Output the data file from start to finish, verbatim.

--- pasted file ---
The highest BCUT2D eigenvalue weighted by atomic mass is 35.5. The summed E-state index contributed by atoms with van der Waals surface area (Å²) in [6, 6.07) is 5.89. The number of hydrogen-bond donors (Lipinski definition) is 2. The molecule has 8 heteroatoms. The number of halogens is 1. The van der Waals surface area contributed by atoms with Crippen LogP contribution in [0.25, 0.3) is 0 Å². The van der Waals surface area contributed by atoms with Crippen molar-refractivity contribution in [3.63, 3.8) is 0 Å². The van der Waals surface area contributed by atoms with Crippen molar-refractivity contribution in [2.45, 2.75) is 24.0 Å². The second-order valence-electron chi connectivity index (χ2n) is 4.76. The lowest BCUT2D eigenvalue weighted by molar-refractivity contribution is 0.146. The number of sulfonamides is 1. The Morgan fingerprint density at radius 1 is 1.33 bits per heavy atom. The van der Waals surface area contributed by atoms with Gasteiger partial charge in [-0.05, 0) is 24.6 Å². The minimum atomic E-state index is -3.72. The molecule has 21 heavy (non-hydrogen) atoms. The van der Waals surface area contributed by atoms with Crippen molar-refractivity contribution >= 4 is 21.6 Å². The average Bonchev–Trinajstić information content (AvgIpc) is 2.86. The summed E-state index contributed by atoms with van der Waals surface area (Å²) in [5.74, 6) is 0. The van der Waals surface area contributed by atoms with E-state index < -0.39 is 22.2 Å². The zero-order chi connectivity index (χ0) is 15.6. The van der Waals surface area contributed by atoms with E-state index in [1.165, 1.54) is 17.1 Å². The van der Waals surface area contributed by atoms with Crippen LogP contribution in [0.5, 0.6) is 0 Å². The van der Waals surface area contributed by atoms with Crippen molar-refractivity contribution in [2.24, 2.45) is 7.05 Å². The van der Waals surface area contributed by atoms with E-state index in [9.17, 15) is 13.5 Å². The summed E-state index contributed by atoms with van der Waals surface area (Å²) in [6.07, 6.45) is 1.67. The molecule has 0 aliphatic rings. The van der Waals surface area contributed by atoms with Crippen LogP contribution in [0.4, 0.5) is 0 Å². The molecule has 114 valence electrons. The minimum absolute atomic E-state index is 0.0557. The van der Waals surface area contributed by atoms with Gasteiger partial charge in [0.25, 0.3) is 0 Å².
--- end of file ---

The highest BCUT2D eigenvalue weighted by atomic mass is 35.5. The summed E-state index contributed by atoms with van der Waals surface area (Å²) in [6, 6.07) is 5.89. The number of hydrogen-bond donors (Lipinski definition) is 2. The molecule has 8 heteroatoms. The number of halogens is 1. The van der Waals surface area contributed by atoms with Crippen LogP contribution in [0.25, 0.3) is 0 Å². The van der Waals surface area contributed by atoms with Crippen molar-refractivity contribution in [3.63, 3.8) is 0 Å². The van der Waals surface area contributed by atoms with Crippen molar-refractivity contribution in [2.45, 2.75) is 24.0 Å². The second-order valence-electron chi connectivity index (χ2n) is 4.76. The lowest BCUT2D eigenvalue weighted by molar-refractivity contribution is 0.146. The number of sulfonamides is 1. The Morgan fingerprint density at radius 1 is 1.33 bits per heavy atom. The van der Waals surface area contributed by atoms with Gasteiger partial charge in [-0.05, 0) is 24.6 Å². The minimum atomic E-state index is -3.72. The molecule has 21 heavy (non-hydrogen) atoms. The van der Waals surface area contributed by atoms with Crippen molar-refractivity contribution >= 4 is 21.6 Å². The average Bonchev–Trinajstić information content (AvgIpc) is 2.86. The summed E-state index contributed by atoms with van der Waals surface area (Å²) in [5.74, 6) is 0. The van der Waals surface area contributed by atoms with E-state index < -0.39 is 22.2 Å². The zero-order chi connectivity index (χ0) is 15.6. The van der Waals surface area contributed by atoms with E-state index in [1.165, 1.54) is 17.1 Å². The van der Waals surface area contributed by atoms with Crippen LogP contribution in [0.5, 0.6) is 0 Å². The van der Waals surface area contributed by atoms with Crippen molar-refractivity contribution in [2.24, 2.45) is 7.05 Å². The van der Waals surface area contributed by atoms with E-state index in [9.17, 15) is 13.5 Å². The summed E-state index contributed by atoms with van der Waals surface area (Å²) in [6.07, 6.45) is 1.67. The molecule has 0 aliphatic rings. The van der Waals surface area contributed by atoms with Crippen LogP contribution in [0.4, 0.5) is 0 Å². The molecule has 114 valence electrons. The minimum absolute atomic E-state index is 0.0557. The van der Waals surface area contributed by atoms with Gasteiger partial charge in [0.25, 0.3) is 0 Å².